Our top ten team building exercises

You have recruited the individual members of your team. You have set your goal. You have developed a plan and a timeline. Now the trick is to get all those unique individuals working together toward the same goal. Given the varied personalities, communication skills, and personal agendas that individual members bring to the team, getting your team to work cooperatively can be challenging.

In the most productive teams, members individually and cooperatively focus on achieving the team goal. Members understand the interdependent nature of the team: that their individual work depends on and affects the quality of each other’s work and, ultimately, the team’s ability to achieve its goal. Members respect, appreciate, and acknowledge each person’s unique contribution to team efforts, but place the greatest emphasis on the cooperative achievement of the team’s goal.

Experiential team building was all the rage not too long ago. The team would travel off-site for a “fun” day of ropes games and unusual problem solving, usually at an outdoor educational center. Unfortunately, too often there was little follow-through and the lessons learned never made it back to the workplace. Today, the emphasis has shifted to internal team-building exercises that can be done at the beginning of a meeting.

Follow these key steps to plan a productive team building exercise:

  1. Keep it simple. It should be quick and easy to set up in a typical meeting room.
  2. It doesn’t need to be expensive. You can go a long way with basic office supplies or a few items from your kitchen pantry.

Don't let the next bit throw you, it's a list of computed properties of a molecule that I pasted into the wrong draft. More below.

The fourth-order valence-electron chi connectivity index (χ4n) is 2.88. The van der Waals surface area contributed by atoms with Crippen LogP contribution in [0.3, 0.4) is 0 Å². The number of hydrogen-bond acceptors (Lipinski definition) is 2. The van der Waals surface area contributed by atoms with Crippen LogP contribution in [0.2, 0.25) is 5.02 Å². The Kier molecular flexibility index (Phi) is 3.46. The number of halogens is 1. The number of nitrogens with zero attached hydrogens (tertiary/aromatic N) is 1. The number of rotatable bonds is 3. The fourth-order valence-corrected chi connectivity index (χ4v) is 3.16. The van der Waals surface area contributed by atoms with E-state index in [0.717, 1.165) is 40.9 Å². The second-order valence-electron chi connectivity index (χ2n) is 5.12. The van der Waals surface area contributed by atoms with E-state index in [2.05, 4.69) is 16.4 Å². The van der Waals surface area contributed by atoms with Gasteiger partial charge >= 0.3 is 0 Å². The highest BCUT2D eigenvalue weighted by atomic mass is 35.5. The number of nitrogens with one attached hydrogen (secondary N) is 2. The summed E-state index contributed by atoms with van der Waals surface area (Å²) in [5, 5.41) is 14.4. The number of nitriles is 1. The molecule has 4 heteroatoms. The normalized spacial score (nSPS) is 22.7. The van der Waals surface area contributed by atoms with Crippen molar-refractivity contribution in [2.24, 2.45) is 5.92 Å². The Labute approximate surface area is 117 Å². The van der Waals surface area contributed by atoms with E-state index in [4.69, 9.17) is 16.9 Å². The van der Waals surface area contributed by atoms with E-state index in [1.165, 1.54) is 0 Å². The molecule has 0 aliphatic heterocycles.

3. The exercise should be outfitted in normal office attire or team members should be instructed in advance to dress appropriately.
  4. People have a hard time relating to large groups, so divide the team into small units of 2-4-6 people. By breaking down barriers and building partnerships within these small groups, team members will be better able to relate to the larger team.
  5. Instructions should be easy to understand, especially for non-native English speakers in your group.
  6. Limited instructions can be part of the team building exercise. Force people to realize what make gold What doing something helps team members identify abilities and skills in themselves and their peers that can help them define their roles in the team: leader, facilitator, problem solver, communicator, etc.
  7. The exercise must engage all members quickly.
  8. You must present a problem that has multiple solutions to allow for creativity, but can only be solved through collaboration and cooperative action.
  9. You can increase the difficulty level of any exercise by adding a complication like “don’t talk” or by speeding things up by asking “How can you make it faster?”